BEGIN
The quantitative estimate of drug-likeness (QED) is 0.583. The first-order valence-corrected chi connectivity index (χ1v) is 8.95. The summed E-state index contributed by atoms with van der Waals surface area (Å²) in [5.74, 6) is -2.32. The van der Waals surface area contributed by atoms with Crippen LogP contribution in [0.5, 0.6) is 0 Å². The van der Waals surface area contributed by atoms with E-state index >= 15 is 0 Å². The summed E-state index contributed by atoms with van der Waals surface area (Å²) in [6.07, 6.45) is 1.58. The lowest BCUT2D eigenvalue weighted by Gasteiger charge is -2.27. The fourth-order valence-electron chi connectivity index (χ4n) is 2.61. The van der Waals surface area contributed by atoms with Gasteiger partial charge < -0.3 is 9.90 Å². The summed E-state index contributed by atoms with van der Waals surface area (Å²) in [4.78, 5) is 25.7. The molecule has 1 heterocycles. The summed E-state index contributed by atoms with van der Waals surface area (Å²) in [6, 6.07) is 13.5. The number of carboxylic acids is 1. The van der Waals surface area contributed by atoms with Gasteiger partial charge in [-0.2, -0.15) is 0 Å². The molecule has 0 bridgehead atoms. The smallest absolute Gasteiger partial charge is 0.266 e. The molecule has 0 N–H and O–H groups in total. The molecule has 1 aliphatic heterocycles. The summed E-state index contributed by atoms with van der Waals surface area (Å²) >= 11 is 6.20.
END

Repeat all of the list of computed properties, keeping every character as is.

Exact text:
The quantitative estimate of drug-likeness (QED) is 0.583. The first-order valence-corrected chi connectivity index (χ1v) is 8.95. The summed E-state index contributed by atoms with van der Waals surface area (Å²) in [5.74, 6) is -2.32. The van der Waals surface area contributed by atoms with Crippen LogP contribution in [0.5, 0.6) is 0 Å². The van der Waals surface area contributed by atoms with E-state index >= 15 is 0 Å². The summed E-state index contributed by atoms with van der Waals surface area (Å²) in [6.07, 6.45) is 1.58. The lowest BCUT2D eigenvalue weighted by Gasteiger charge is -2.27. The fourth-order valence-electron chi connectivity index (χ4n) is 2.61. The van der Waals surface area contributed by atoms with Gasteiger partial charge < -0.3 is 9.90 Å². The summed E-state index contributed by atoms with van der Waals surface area (Å²) in [4.78, 5) is 25.7. The molecule has 1 heterocycles. The summed E-state index contributed by atoms with van der Waals surface area (Å²) in [6, 6.07) is 13.5. The number of carboxylic acids is 1. The van der Waals surface area contributed by atoms with Gasteiger partial charge in [-0.2, -0.15) is 0 Å². The molecule has 0 bridgehead atoms. The smallest absolute Gasteiger partial charge is 0.266 e. The molecule has 0 N–H and O–H groups in total. The molecule has 1 aliphatic heterocycles. The summed E-state index contributed by atoms with van der Waals surface area (Å²) >= 11 is 6.20.